04/16/10 — Bandy will face time for shooting

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Bandy will face time for shooting

By Nick Hiltunen
Published in News on April 16, 2010 1:46 PM

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William Earl Bandy Jr.

A Wayne County Superior Court jury dramatically reduced the most serious charge against William Earl Bandy Jr., 29, Thursday, finding him guilty on three counts, none of which was murder.

The jury, comprised of 10 women and two men, found Bandy guilty of voluntary manslaughter -- as opposed to the original charge of first-degree murder in connection with the 2006 death of Fredrick A. Coleman, 31.

Jurors also found Bandy guilty of discharging a firearm into an occupied vehicle and possession of a firearm by a convicted felon. The verdict was returned around 4:15 p.m.

Bandy will serve somewhere between just under 13 to nearly 17 years in prison for the offense, Presiding Judge Paul Jones of Lenoir County ordered.

The defendant had been implicated in the shooting death of Coleman, 31, a Dudley man with whom he had had violent interactions in the days and hours preceding the fatal shooting, police testified.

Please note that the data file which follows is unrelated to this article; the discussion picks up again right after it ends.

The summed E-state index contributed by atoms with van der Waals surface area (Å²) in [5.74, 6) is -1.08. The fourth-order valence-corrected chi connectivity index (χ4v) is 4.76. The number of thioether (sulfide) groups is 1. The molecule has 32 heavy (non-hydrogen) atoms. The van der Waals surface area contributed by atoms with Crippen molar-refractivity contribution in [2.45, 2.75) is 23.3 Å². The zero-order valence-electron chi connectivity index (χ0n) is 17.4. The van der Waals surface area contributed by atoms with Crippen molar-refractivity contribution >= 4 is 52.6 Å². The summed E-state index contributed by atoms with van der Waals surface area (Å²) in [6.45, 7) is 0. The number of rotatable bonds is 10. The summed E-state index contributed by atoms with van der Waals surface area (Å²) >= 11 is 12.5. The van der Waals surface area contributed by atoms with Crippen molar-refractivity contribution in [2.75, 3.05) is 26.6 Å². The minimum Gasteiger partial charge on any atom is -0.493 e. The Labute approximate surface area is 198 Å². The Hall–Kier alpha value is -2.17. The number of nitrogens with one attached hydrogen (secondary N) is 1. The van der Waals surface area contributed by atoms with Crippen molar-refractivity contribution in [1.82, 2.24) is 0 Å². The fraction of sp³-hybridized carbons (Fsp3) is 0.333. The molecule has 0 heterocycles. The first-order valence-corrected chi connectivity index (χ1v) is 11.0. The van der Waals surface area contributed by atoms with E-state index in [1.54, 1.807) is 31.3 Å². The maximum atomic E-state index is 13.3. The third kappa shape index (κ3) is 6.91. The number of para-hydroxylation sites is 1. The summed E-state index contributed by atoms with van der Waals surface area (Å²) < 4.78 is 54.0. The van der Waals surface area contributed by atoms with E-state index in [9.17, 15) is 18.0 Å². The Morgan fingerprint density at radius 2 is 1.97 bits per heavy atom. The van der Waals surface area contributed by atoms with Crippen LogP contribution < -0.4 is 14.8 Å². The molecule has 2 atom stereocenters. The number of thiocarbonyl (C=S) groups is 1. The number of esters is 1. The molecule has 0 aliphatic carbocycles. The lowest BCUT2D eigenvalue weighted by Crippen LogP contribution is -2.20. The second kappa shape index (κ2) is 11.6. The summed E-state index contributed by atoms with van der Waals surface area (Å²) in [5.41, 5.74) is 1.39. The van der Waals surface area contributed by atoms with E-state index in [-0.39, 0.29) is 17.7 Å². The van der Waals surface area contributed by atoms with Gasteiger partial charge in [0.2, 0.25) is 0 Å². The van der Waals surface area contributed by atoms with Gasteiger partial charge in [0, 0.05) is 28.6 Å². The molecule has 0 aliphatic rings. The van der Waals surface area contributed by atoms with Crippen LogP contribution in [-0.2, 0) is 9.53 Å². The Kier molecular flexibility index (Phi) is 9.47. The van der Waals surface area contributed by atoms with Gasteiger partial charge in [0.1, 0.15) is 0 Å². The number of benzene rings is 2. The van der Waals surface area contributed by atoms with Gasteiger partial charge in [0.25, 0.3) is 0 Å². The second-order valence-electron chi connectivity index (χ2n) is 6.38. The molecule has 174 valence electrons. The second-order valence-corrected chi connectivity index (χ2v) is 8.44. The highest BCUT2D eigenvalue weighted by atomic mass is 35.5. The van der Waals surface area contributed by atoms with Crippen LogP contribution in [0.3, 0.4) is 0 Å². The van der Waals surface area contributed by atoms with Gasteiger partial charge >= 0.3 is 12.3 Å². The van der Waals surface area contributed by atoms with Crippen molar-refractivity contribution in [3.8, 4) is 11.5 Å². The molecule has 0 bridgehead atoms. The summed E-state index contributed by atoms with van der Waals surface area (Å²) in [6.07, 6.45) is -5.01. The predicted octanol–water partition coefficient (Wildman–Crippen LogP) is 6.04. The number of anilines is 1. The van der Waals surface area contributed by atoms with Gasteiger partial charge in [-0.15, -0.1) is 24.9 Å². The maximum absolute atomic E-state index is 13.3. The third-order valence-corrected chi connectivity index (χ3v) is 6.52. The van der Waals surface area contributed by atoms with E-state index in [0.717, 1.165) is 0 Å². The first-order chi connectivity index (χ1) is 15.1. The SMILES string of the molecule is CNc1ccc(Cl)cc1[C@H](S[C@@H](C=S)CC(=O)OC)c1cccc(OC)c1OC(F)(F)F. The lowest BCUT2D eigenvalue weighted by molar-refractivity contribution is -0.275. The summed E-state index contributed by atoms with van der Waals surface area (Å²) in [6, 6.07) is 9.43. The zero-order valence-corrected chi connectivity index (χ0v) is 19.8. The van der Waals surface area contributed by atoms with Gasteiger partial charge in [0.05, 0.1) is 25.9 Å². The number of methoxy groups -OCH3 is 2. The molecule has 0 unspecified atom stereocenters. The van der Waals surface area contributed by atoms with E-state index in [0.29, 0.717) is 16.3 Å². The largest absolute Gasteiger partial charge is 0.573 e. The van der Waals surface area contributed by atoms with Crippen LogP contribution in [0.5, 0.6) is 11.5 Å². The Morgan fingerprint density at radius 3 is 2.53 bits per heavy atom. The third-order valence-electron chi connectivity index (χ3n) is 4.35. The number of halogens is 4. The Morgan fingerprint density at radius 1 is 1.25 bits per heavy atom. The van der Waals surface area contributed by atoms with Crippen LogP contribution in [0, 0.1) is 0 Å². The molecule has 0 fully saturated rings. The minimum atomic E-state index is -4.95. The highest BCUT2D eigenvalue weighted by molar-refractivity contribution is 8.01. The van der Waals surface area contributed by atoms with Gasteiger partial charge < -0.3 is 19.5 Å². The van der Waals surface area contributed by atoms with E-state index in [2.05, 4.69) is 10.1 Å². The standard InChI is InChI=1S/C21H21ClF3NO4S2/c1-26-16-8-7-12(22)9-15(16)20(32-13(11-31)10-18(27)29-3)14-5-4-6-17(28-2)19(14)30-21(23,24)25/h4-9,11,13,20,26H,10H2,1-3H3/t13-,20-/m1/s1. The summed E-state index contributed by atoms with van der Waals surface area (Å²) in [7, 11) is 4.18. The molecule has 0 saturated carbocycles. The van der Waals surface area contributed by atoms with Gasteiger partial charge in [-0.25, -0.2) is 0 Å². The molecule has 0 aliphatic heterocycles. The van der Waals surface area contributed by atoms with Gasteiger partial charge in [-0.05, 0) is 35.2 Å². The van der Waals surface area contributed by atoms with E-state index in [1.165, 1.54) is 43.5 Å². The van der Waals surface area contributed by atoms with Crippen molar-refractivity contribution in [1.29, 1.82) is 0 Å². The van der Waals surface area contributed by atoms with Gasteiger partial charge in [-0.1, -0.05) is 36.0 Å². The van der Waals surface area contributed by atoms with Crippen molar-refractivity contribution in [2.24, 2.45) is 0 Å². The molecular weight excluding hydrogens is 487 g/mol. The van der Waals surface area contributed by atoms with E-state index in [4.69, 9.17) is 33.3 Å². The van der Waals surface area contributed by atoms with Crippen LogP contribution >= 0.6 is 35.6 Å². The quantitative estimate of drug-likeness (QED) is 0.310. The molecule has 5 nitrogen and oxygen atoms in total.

Jones, acting under his discretion to do so, assigned consecutive sentences for all three charges.

That was after Assistant District Attorney Paige Rouse asked the judge to consider such consecutive, or "back to back," sentences for the offenses. Bandy's attorney, Richard McNeil of Jacksonville, had asked the judge to consolidate some counts.

Despite having that request rejected, McNeil said he was "happy" with the verdict.

"To go from first-degree murder to manslaughter is pretty amazing," McNeil said.

McNeil said he believed jurors saw the self-defense in the confrontation.

"I think ... obviously the issues of self-defense, and the circumstances that were surrounding the shooting ... and also some of the mental health issues that he's had throughout his life."

Psychologists for both the state and defense testified that Bandy suffered from mild retardation, although their diagnoses differed on other points.

A state Dorothea Dix forensic clinician who diagnosed Bandy testified that the defendant had used cocaine on the day of the shooting, but he believed Bandy shot Coleman with the intent to kill.

According to Bandy's statement to police, Coleman had threatened to kill Bandy and that previous arguments between Bandy and Coleman's family members escalated into the fatal shooting.

The March 2006 incident took place just before 3 p.m. on South Alabama Avenue, near West Spruce Street.

Bandy first fired into the air, then shot into the car, striking Coleman and causing the vehicle to crash into a fire hydrant at Whitted Court.

Coleman was initially transported to Wayne Memor-ial Hospital, then later to Pitt Memorial Hospital in Greenville, where he died of his wounds, authorities said.